Rembrandt managed to tell a story in a way never done before, by using a new, clever technique. The light appears to shine from the table, making the historic moment even more heroic.
Light is an artist’s most important ingredient. With light, you can tell a story, direct the viewer’s gaze and create drama. Rembrandt was an absolute master of the use of light. Probably the most impressive example of this is The conspiracy of the Batavians under Claudius Civilis (1661–1662). The painting was so extreme, in both the technique used and the way in which the subject is portrayed, that the patron did not accept it. When it was eventually returned to Rembrandt, he cut the work into pieces and sold the main part to another buyer.
Prestigious commission for the new town hall
The painting was the most important commission in Rembrandt’s latter years and the largest painting he was ever to make: it measured 5.5 by 5.5 metres. The painting was commissioned by the burgomasters of Amsterdam for the gallery of the new town hall on Dam Square. It was a monumental building, which was constructed after the Eighty Years’ War with Spain. The overwhelming richness of the building displayed Amsterdam’s renewed civic pride and self-confidence. A large number of paintings were commissioned to decorate the town hall, including twelve works on the subject of the Batavian revolt.
Empty eye socket
Rembrandt painted Claudius Civilis from the front, so that you can clearly see that he is missing an eye. It is not a pleasant sight.
Rembrandt painted some of the people with great precision, while others were depicted with a few broad brushstrokes.
A hidden light source on the table casts its glow on those present, but even more strongly on the tablecloth. This reflection in turn lights up all the people from below.
Over het schilderij
- The conspiracy of the Batavians under Claudius Civilis (1661–1662)
- Canvas, 196 x 309 cm
- Stockholm, Nationalmuseum
On display at the ‘Late Rembrandt’ exhibition will be more than a hundred works created during the last phase of Rembrandt’s life. To get you in the mood, here are twelve works included in this spectacular, once-in-a-lifetime exhibition.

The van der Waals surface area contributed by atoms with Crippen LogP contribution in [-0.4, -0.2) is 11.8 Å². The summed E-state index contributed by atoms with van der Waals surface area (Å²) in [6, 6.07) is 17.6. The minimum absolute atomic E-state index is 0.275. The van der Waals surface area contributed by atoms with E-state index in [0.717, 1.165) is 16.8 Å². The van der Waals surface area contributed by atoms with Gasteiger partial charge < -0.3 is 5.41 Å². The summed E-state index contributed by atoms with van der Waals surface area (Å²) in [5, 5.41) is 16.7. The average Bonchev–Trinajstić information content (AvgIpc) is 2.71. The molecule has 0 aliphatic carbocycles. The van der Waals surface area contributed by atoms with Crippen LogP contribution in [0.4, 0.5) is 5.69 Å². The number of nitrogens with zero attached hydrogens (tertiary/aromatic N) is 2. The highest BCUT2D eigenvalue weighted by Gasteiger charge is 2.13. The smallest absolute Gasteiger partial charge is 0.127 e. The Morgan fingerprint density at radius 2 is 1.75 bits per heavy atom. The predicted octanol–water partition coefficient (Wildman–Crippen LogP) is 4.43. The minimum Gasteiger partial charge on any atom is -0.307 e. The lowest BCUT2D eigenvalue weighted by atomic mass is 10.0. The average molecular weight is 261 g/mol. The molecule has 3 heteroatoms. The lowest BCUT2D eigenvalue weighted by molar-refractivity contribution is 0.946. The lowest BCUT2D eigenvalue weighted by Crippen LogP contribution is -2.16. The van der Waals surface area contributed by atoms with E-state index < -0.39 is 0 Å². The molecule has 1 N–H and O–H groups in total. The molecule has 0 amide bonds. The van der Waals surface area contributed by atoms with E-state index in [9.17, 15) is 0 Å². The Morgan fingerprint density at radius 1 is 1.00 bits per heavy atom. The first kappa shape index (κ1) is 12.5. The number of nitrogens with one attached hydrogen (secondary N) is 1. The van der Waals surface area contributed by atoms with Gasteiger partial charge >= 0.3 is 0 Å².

The Syndics, 1662
A meeting of five important inspectors of the Amsterdam drapers’ guild behind a table. Rembrandt turned this meeting into a visually exciting scene.Read more
Self Portrait with Two Circles, ca. 1665-1669
Rembrandt made many self-portraits during his career. What makes this one so notable is his ruthless honesty in portraying himself.Read more
Bathsheba with King David’s Letter, 1654
This is one of the most famous paintings hanging in Louvre. Here we see a beautiful young woman bathing. She has just read a letter and now finds herself in a dilemma.Read more
The Jewish Bride, ca. 1665
What you immediately notice about this large painting is Rembrandt’s rough application of paint. In this work, Rembrandt broke with all conventions of the day by smeering on and scratching through the paint.Read more
The Family Portrait, ca. 1665
‘The Family Portrait’ has not travelled since 1956. Just for this once, it is on loan to the Rijksmuseum especially for this exhibtion.Read more
A Woman bathing in a Stream, 1654
Here we see an alluring woman wading through the water while slowly lifting the hem of her dress. But who is this beauty?Read more
Recumbent Lion, ca. 1660-1665
Rembrandt preferred to draw lifelike representations of things he saw around him in real life. This lion is a good example.Read more
A Young Woman sleeping, ca. 1654
This drawing of a woman taking a quick nap is very typical of Rembrandt: an artist who was always recording the little scenes in his everyday life.Read more
Jacob blessing the sons of Joseph, 1656
When painting this Biblical story about Jacob, Rembrandt chose an unexpected moment that must have been a surprising choice for viewers of his day.Read more
Titus at his Desk, 1655
Rembrandt made clever use of painting techniques to evoke a sense of endearment when viewing this work in which we can recognise his own son.Read more
The conspiracy of the Batavians under Claudius Civilis, ca. 1661-1662
In this painting, Rembrandt made use of a clever and entirely new technique to tell a story.Read more
Portrait of Frederick Rihel on Horseback, ca. 1663
As an artist, Rembrandt was familiar with the rules of portraiture but he pushed the boundaries whenever possible.Read more